Thursday, October 14, 2021

A Very Brief History of French Bakeries in Old Los Angeles

Once upon a time, a long long time ago by Los Angeles standards, the city was just a tiny pueblo that lacked a proper bakery.

You might assume that the first bakeries in Los Angeles specialized in Mexican baked goods. You would, however, be mistaken. For LA's first 72 years of existence, the ONLY bread baked in the city was French bread.

In those very early days, Andre Mano and Pierre Domegue set up shop in the Plaza area, baking French sourdough around the corner from the Plaza Church. 

Andre Mano was born in France around 1809, is listed in the 1850 Federal census as a baker, and shared a house with 28-year-old Pedro Dornes (or Domec), a cooper who was also from France. Ten years later, the 1860 census still listed Andre as a baker, with another French housemate, laborer Martin Echepare.

Little seems to be known about Pierre Domegue, except that he was married to, and also baked bread with, a Native American woman whose name and nation aren't mentioned in the few sources I've found. 

Joseph Lelong, who set up shop in 1851, inexplicably named his French bakery after Swedish opera superstar Jenny Lind. There was a Lelong Block on Spring, south of Fifth, at least as late as 1890. If Lelong did indeed own property on that block (tax assessments suggest he had assets), he would have counted two other French bakers (Augustus Ulyard and Louis Mesmer) and a French grocer (Auguste Chauvin) as his neighbors. 

Lelong was the busiest baker in town...for a couple of years, anyway. He faced strong competition when Augustus Ulyard arrived in 1853. Ulyard, born in Philadelphia to French parents, started out with French bread, but soon added German and American breads and pastries, appealing to the growing Yankee and German communities. Ulyard added fresh crackers in 1860, filling another market gap (crackers shipped from San Bernardino or San Francisco tended to arrive stale). The former site of his bakery is now home to the Alexandria Hotel.

Ulyard eventually retired from baking, selling his bakery to Louis Mesmer. 

As Louis Mesmer merits his own entry, I'll restrict this to his activities as a baker.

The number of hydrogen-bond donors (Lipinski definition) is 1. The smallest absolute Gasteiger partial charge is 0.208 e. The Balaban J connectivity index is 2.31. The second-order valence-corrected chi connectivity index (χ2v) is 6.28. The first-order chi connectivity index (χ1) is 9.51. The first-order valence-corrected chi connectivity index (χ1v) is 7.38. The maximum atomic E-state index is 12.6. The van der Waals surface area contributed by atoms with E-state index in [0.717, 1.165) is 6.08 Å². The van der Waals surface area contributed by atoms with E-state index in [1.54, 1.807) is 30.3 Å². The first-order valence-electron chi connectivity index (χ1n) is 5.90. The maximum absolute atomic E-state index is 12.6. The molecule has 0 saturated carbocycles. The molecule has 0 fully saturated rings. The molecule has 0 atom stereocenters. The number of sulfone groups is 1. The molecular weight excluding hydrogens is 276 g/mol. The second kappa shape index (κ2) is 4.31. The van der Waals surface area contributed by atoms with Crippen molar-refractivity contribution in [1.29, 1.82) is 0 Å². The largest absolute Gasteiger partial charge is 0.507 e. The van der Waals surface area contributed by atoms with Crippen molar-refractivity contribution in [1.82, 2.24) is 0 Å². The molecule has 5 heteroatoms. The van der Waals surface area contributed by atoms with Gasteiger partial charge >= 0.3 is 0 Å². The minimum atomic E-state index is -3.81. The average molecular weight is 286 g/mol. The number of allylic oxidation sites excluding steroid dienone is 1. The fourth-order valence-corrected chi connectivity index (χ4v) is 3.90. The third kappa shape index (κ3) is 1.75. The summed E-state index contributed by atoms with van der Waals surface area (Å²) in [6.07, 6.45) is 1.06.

Besides the former Ulyard bakery, Louis Mesmer owned the New York Bakery at Sixth and Spring (the very first Ralphs Bros. Grocery stood next door). Mesmer, a devout Catholic, was the first baker in Los Angeles to bake matzo for the local Jewish community.

Los Angeles gained an army camp in 1861 in case local Confederate sympathizers revolted (Southern California had a lot of ex-Southern residents, and Los Angeles in particular leaned Confederate during the Civil War). An army marches on its stomach, and Camp Latham needed baked goods. Louis Mesmer got the contract, and erected a bakery at the camp along Ballona Creek (he also sold baked goods to neighboring rancheros). He was still operating the New York Bakery downtown. When Camp Latham moved to Highland Park, he supplied baked goods from the New York Bakery instead of building another bakery location.

Sometime around 1870, the Taix family arrived in Los Angeles. The Taix French Bread Bakery opened its doors in 1882 at 321 Commercial Street. Later, Adrian and Joaquin Taix owned The French Bakery at 1550 West Pico Boulevard. When the family tore down their bakery in 1912 to build the Champ d'Or Hotel (which would house the original Taix restaurant beginning in 1927), the Taix bakery moved, ending up in Northeast Los Angeles.

Dominique Foix, born in Haut-Garonne, arrived in 1882. He established a tannery and saddlery in his Macy Street home, later founding Foix French Baking Company downtown in 1886 and delivering bread door to door with a horse-drawn wagon. Foix soon moved his bakery into the oldest industrial building in the city - a three-story brick building erected by Abel Stearns in 1831. Foix often traded goods with customers who were short on cash, and received so many live frogs as payments that he was able to start a frog farm and sell frogs' legs to the many French restaurants in town. This led to Foix supplying bread to restaurants, which necessitated moving the bakery into a bigger facility in Highland Park. The bakery's flour came from Capitol Mills, housed in the oldest industrial building in the city - a three-story brick flour mill erected by Abel Stearns in 1831.

Foix turned over the bakery to his son in his later years, and Foix's grandsons were running the bakery at least as late as 1941. That same year, a broken water main below Elysian Park's reservoir flooded the bakery. Louis Foix evacuated all 15 employees, but the water and mud ruined 6000 pounds of flour. The bakery unfortunately seems to have closed down in the 1990s.

French Basque immigrant Jean-Baptiste Garacochea founded the National French Bakery in 1908, later changing the name to Pioneer French Baking Company. Pioneer operated in Venice from 1920 to 2006, operated by several generations of the Garacochea family. Great-grandsons John Baptiste and Charlie Garacochea co-own the Etxea Basque Bakery, which supplies bread to restaurants.

To hell with counting carbs - good French bread is an LA tradition! Pass the sourdough.

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